February 23, 2023. Many parents know what it’s like to have to leave a sick child – even when it’s just the flu, and when the child stays with his or her grandparents for just a few hours – it can be heart-breaking and nerve-wracking.

On Sunday morning, Gisha lawyers appeared at the Be’er Sheva  District Court for a second hearing on seven-year-old B.’s petition to travel to receive medical treatment at Al Makassed Hospital in Jerusalem accompanied by at least one of his parents. Since he was just one-month-old, B. has suffered from an obscure lung disease. Other members of his extended family suffer from the condition as well, and some of them have died from it. Doctors in Gaza are at a loss for how to diagnose B.’s disease and do not know how to treat the debilitating seizures it causes.

As is the case with so many other Palestinian families, B.’s mother felt helpless against the bureaucracy of Israel’s permit regime. Her first application for a permit to accompany her son for treatment in Jerusalem never received a response from Israeli authorities, and B. missed his appointment at the hospital. After a new appointment was scheduled, B.’s mother was told her permit application was refused for “security reasons.” Her husband’s application was denied on the same grounds.

The court hearing in Be’er Sheva took place on Sunday at the very same time that the medical team in Jerusalem was expecting B. to arrive for his treatment. The state’s representative notified the court that the Israel Security Agency (ISA) would not, under any circumstances, allow the parents to exit Gaza with their son and that “if the treatment is important to the parents, it is their duty to allow other relatives to accompany the child rather than stubbornly insisting on taking him themselves.”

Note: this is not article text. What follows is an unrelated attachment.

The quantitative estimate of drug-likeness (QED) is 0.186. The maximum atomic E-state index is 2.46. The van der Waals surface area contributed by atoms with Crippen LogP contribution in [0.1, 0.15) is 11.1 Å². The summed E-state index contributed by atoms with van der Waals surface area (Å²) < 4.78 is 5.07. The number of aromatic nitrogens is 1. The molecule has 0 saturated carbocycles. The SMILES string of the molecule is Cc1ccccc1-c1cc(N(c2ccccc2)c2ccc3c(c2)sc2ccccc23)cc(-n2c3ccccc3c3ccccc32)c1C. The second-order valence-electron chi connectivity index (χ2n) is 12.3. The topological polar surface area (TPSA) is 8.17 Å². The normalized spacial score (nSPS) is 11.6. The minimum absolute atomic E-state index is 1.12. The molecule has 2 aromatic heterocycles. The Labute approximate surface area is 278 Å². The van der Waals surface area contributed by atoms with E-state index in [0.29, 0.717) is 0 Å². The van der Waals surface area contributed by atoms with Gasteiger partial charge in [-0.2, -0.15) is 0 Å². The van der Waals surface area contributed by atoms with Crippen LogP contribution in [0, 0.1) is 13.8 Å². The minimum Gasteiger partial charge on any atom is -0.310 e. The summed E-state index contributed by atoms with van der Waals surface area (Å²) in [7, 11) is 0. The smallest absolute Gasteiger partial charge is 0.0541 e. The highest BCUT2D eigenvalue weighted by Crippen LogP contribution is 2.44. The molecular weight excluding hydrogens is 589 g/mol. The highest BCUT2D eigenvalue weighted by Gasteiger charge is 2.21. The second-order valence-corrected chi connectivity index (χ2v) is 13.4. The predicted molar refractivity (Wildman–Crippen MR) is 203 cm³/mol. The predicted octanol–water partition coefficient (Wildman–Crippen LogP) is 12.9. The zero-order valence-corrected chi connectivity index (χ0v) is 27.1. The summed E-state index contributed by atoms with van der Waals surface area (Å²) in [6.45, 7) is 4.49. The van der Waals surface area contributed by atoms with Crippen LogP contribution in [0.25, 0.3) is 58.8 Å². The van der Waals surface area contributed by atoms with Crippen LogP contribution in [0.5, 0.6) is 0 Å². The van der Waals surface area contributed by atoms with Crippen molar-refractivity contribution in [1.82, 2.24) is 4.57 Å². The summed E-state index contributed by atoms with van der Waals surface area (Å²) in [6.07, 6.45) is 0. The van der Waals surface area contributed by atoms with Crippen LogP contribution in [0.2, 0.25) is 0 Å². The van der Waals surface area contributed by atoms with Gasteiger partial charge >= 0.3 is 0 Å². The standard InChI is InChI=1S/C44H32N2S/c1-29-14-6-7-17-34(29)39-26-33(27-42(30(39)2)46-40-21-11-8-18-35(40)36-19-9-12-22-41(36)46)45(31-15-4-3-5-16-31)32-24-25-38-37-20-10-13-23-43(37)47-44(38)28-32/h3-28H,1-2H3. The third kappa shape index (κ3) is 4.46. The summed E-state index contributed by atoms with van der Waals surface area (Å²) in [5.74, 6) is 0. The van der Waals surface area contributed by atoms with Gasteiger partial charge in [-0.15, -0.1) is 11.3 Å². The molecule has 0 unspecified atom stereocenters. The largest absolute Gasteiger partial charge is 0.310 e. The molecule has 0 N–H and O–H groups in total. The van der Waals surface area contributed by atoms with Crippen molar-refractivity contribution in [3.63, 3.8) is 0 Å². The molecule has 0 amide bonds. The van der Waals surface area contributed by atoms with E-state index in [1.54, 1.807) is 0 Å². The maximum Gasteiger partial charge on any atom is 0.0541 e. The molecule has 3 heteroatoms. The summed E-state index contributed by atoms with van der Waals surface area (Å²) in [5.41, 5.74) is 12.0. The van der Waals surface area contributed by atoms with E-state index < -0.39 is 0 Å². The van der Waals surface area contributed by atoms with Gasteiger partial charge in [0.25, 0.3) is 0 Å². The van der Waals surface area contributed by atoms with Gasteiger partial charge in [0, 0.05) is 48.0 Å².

In this way, the universal need of any parent to be by his or her child’s side when sick and receiving medical care was used by the state to imply that B.’s parents aren’t prioritizing their child’s treatment. From Israel’s perspective, their desperate wish to accompany their young son on a trip to hospital is not only unreasonable, but also an indication that they do not really care about his treatment.

As it invariably does when ISA representatives attend court hearings, the court accepted the ISA’s position, ruling that B.’s parents will not be able to exit the Strip with him and must provide the names of other relatives for the ISA to decide if they may accompany the child instead. Gisha was forced to delete the petition, and B. missed his treatment yet again.

To read a testimony by B.’s mother, published by B’tselem in March 2023, click here.


Update from April 4, 2023: Since January, Israel has denied B.’s mother a permit to accompany her son to receive medical care in Jerusalem, delaying crucial treatment. This week, B.’s grandmother was finally granted a permit to accompany him to his next appointment. Again, a sick child will exit Gaza without his mother by his side.